From an economical perspective, the initial investment in direct-attached storage is cheaper. This is a great benefit for IT managers faced with shrinking budgets, who can quickly add storage capacity without the planning, expense, and greater complexity involved with networked storage. DAS can also serve as an interim solution for those planning to migrate to networked storage in the future. For organizations that anticipate rapid data growth, it is important to keep in mind that DAS is limited in its scalability. From both a cost efficiency and administration perspective, networked storage models are much more suited to high scalability requirements.

Organizations that do eventually transition to networked storage can protect their investment in legacy DAS. One option is to place it on the network via bridge devices, which allows current storage resources to be used in a networked infrastructure without incurring the immediate costs of networked storage. Once the transition is made, DAS can still be used locally to store less critical data.
NAS: File-Level Data Sharing Across the Enterprise

Networked storage was developed to address the challenges inherent in a server- based infrastructure such as direct-attached storage. Network-attached storage, or NAS, is a special purpose device, comprised of both hard disks and management software, which is 100% dedicated to serving files over a network. As discussed earlier, a server has the dual functions of file sharing and application serving in the DAS model, potentially causing network slowdowns. NAS relieves the server of storage and file serving responsibilities, and provides a lot more flexibility in data access by virtue of being independent.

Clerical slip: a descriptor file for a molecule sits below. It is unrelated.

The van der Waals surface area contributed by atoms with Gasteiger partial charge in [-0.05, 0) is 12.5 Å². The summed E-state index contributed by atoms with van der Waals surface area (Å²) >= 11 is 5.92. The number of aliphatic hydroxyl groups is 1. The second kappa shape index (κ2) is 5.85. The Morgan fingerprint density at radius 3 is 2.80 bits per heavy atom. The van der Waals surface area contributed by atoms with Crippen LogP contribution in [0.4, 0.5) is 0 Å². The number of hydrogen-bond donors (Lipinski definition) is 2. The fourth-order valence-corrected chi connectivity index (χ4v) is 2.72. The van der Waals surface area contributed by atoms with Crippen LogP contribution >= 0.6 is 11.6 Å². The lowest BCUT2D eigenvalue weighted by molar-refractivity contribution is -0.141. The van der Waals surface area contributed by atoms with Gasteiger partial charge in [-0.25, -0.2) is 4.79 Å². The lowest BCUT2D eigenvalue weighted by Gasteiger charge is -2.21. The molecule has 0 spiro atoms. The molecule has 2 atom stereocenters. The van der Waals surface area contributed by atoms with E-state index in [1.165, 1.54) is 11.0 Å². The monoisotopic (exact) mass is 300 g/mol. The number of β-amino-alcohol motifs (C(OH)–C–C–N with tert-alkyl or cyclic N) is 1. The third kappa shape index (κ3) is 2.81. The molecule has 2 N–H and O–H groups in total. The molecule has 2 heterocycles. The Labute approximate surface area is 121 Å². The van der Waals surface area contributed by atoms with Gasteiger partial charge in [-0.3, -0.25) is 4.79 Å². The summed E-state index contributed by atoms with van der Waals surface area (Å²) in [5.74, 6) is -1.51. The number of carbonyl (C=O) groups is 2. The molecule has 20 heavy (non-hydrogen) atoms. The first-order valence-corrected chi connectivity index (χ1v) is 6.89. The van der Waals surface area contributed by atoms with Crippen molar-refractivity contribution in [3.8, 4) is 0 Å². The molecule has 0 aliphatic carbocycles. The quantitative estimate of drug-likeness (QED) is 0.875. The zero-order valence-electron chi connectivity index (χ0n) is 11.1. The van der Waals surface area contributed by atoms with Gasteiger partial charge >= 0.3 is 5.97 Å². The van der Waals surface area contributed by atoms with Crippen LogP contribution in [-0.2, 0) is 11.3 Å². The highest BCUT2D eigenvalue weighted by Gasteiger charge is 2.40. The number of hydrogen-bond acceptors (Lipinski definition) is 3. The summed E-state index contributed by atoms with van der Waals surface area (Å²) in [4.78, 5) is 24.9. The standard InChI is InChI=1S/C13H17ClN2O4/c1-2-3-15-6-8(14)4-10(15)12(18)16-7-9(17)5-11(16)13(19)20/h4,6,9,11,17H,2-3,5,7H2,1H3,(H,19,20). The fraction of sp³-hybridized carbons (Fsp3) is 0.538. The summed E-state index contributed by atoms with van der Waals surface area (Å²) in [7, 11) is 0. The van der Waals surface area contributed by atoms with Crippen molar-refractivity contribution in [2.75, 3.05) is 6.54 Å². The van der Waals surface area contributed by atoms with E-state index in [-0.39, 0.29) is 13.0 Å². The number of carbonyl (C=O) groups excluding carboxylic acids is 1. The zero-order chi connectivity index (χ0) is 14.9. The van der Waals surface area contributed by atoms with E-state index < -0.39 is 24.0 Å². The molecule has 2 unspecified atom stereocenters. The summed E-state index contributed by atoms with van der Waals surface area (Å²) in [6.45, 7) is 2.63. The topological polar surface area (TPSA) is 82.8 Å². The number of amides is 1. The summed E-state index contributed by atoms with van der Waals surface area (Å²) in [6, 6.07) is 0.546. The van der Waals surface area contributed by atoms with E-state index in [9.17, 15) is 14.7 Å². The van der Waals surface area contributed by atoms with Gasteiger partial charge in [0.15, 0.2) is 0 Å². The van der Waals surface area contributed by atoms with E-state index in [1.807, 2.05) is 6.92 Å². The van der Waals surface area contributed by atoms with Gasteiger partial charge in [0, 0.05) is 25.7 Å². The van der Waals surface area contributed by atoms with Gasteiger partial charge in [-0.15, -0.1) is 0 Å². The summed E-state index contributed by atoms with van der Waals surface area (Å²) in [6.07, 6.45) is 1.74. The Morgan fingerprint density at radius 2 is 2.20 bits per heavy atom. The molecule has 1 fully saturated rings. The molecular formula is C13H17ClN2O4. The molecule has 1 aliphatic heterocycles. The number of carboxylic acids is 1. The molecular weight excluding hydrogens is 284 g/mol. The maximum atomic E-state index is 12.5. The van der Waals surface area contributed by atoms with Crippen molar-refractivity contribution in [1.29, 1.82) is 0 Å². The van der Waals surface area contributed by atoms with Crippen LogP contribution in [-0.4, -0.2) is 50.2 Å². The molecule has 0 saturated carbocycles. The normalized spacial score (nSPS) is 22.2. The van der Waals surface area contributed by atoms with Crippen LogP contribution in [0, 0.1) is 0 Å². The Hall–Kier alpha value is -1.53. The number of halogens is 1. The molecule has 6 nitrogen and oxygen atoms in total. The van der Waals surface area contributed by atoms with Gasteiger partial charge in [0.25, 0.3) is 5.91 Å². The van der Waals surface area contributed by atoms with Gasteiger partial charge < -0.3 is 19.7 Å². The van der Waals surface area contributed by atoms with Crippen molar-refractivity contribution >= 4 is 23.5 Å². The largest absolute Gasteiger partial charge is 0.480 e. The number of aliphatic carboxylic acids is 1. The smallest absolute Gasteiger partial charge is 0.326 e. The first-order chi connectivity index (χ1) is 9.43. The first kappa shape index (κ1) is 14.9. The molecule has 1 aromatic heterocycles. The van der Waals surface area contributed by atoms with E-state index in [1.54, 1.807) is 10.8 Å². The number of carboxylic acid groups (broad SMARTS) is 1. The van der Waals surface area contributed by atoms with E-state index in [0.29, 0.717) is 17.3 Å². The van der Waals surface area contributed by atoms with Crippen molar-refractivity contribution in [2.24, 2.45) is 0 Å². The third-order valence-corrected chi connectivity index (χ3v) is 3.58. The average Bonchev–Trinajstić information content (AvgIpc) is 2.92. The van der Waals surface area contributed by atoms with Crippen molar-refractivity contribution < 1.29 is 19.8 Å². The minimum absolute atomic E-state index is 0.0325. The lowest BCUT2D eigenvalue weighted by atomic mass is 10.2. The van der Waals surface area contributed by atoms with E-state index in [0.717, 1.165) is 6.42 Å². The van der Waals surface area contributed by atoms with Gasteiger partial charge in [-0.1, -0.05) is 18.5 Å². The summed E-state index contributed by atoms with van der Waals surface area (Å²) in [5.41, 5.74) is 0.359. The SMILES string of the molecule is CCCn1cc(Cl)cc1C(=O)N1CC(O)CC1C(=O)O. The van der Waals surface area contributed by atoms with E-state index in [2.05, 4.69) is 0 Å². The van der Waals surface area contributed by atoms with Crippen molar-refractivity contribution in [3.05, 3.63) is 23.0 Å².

NAS is an ideal choice for organizations looking for a simple and cost-effective way to achieve fast data access for multiple clients at the file level. Implementers of NAS benefit from performance and productivity gains. First popularized as an entry-level or midrange solution, NAS still has its largest install base in the small to medium sized business sector. Yet the hallmarks of NAS - simplicity and value - are equally applicable for the enterprise market. Smaller companies find NAS to be a plug and play solution that is easy to install, deploy and manage, with or without IT staff at hand. Thanks to advances in disk drive technology, they also benefit from a lower cost of entry.

In recent years, NAS has developed more sophisticated functionality, leading to its growing adoption in enterprise departments and workgroups. It is not uncommon for NAS to go head to head with storage area networks in the purchasing decision, or become part of a NAS/SAN convergence scheme. High reliability features such as RAID and hot swappable drives and components are standard even in lower end NAS systems, while midrange offerings provide enterprise data protection features such as replication and mirroring for business continuance. NAS also makes sense for enterprises looking to consolidate their direct-attached storage resources for better utilization. Since resources cannot be shared beyond a single server in DAS, systems may be using as little as half of their full capacity. With NAS, the utilization rate is high since storage is shared across multiple servers.

The perception of value in enterprise IT infrastructures has also shifted over the years. A business and ROI case must be made to justify technology investments. Considering the downsizing of IT budgets in recent years, this is no easy task. NAS is an attractive investment that provides tremendous value, considering that the main alternatives are adding new servers, which is an expensive proposition, or expanding the capacity of existing servers, a long and arduous process that is usually more trouble than it's worth. NAS systems can provide many terabytes of storage in high density form factors, making efficient use of data center space. As the volume of digital information continues to grow, organizations with high scalability requirements will find it much more cost-effective to expand upon NAS than DAS. Multiple NAS systems can also be centrally managed, conserving time and resources.